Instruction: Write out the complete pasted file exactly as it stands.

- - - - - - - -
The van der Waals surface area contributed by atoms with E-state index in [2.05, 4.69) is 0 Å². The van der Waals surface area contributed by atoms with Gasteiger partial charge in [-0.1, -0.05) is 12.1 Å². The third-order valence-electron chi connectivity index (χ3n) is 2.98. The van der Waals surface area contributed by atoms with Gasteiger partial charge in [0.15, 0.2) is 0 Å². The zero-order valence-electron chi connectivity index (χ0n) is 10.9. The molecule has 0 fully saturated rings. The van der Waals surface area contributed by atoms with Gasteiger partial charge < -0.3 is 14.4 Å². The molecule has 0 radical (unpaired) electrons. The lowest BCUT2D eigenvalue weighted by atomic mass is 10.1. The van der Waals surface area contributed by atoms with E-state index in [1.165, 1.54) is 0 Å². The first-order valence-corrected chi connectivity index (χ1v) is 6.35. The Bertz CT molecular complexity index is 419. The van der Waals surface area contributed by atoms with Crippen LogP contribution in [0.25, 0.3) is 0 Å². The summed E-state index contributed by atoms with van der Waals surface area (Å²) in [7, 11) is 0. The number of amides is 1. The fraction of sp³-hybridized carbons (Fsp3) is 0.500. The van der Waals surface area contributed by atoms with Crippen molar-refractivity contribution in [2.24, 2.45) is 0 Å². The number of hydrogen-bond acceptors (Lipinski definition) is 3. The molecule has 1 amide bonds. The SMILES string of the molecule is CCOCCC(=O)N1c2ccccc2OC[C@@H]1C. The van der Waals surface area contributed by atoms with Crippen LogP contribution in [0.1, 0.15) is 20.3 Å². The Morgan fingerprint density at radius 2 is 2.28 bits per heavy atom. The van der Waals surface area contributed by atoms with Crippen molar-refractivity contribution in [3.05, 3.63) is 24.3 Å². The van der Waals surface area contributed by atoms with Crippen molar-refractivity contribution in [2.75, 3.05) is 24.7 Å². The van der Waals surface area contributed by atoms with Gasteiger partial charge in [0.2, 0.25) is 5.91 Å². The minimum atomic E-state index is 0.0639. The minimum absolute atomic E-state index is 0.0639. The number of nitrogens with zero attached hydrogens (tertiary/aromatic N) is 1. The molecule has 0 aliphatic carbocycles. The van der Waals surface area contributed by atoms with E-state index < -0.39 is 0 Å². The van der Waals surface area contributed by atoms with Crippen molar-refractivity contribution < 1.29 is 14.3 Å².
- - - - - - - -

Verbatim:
The van der Waals surface area contributed by atoms with E-state index in [2.05, 4.69) is 0 Å². The van der Waals surface area contributed by atoms with Gasteiger partial charge in [-0.1, -0.05) is 12.1 Å². The third-order valence-electron chi connectivity index (χ3n) is 2.98. The van der Waals surface area contributed by atoms with Gasteiger partial charge in [0.15, 0.2) is 0 Å². The zero-order valence-electron chi connectivity index (χ0n) is 10.9. The molecule has 0 fully saturated rings. The van der Waals surface area contributed by atoms with Gasteiger partial charge < -0.3 is 14.4 Å². The molecule has 0 radical (unpaired) electrons. The lowest BCUT2D eigenvalue weighted by atomic mass is 10.1. The van der Waals surface area contributed by atoms with E-state index in [1.165, 1.54) is 0 Å². The first-order valence-corrected chi connectivity index (χ1v) is 6.35. The Bertz CT molecular complexity index is 419. The van der Waals surface area contributed by atoms with Crippen LogP contribution in [0.25, 0.3) is 0 Å². The summed E-state index contributed by atoms with van der Waals surface area (Å²) in [7, 11) is 0. The number of amides is 1. The fraction of sp³-hybridized carbons (Fsp3) is 0.500. The van der Waals surface area contributed by atoms with Crippen molar-refractivity contribution in [2.24, 2.45) is 0 Å². The number of hydrogen-bond acceptors (Lipinski definition) is 3. The molecule has 1 amide bonds. The SMILES string of the molecule is CCOCCC(=O)N1c2ccccc2OC[C@@H]1C. The van der Waals surface area contributed by atoms with Crippen LogP contribution in [0.1, 0.15) is 20.3 Å². The Morgan fingerprint density at radius 2 is 2.28 bits per heavy atom. The van der Waals surface area contributed by atoms with Crippen molar-refractivity contribution in [3.05, 3.63) is 24.3 Å². The van der Waals surface area contributed by atoms with Crippen molar-refractivity contribution in [2.75, 3.05) is 24.7 Å². The van der Waals surface area contributed by atoms with Gasteiger partial charge in [0.2, 0.25) is 5.91 Å². The minimum atomic E-state index is 0.0639. The minimum absolute atomic E-state index is 0.0639. The number of nitrogens with zero attached hydrogens (tertiary/aromatic N) is 1. The molecule has 0 aliphatic carbocycles. The van der Waals surface area contributed by atoms with E-state index < -0.39 is 0 Å². The van der Waals surface area contributed by atoms with Crippen molar-refractivity contribution < 1.29 is 14.3 Å².